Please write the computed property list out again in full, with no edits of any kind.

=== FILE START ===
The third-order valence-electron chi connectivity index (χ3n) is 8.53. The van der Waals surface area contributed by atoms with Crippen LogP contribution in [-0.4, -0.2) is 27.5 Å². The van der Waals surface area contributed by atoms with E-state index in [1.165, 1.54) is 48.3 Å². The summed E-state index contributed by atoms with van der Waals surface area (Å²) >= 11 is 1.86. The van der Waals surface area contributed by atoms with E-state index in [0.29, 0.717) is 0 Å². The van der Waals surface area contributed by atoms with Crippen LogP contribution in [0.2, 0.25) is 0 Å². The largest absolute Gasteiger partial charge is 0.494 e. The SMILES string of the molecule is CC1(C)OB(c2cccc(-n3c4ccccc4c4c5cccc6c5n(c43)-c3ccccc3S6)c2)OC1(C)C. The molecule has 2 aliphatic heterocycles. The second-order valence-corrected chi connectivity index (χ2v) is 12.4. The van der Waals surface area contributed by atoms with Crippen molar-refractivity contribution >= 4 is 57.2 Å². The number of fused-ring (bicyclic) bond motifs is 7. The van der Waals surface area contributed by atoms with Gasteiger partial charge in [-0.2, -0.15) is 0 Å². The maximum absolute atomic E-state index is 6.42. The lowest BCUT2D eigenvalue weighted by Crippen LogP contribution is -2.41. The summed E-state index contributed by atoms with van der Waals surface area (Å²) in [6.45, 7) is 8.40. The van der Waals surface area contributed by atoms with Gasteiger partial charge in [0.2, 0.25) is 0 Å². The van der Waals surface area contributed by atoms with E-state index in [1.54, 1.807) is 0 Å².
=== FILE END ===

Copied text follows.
The third-order valence-electron chi connectivity index (χ3n) is 8.53. The van der Waals surface area contributed by atoms with Crippen LogP contribution in [-0.4, -0.2) is 27.5 Å². The van der Waals surface area contributed by atoms with E-state index in [1.165, 1.54) is 48.3 Å². The summed E-state index contributed by atoms with van der Waals surface area (Å²) >= 11 is 1.86. The van der Waals surface area contributed by atoms with E-state index in [0.29, 0.717) is 0 Å². The van der Waals surface area contributed by atoms with Crippen LogP contribution in [0.2, 0.25) is 0 Å². The largest absolute Gasteiger partial charge is 0.494 e. The SMILES string of the molecule is CC1(C)OB(c2cccc(-n3c4ccccc4c4c5cccc6c5n(c43)-c3ccccc3S6)c2)OC1(C)C. The molecule has 2 aliphatic heterocycles. The second-order valence-corrected chi connectivity index (χ2v) is 12.4. The van der Waals surface area contributed by atoms with Crippen molar-refractivity contribution >= 4 is 57.2 Å². The number of fused-ring (bicyclic) bond motifs is 7. The van der Waals surface area contributed by atoms with Gasteiger partial charge in [-0.2, -0.15) is 0 Å². The maximum absolute atomic E-state index is 6.42. The lowest BCUT2D eigenvalue weighted by Crippen LogP contribution is -2.41. The summed E-state index contributed by atoms with van der Waals surface area (Å²) in [6.45, 7) is 8.40. The van der Waals surface area contributed by atoms with Gasteiger partial charge in [0.2, 0.25) is 0 Å². The van der Waals surface area contributed by atoms with E-state index in [1.54, 1.807) is 0 Å².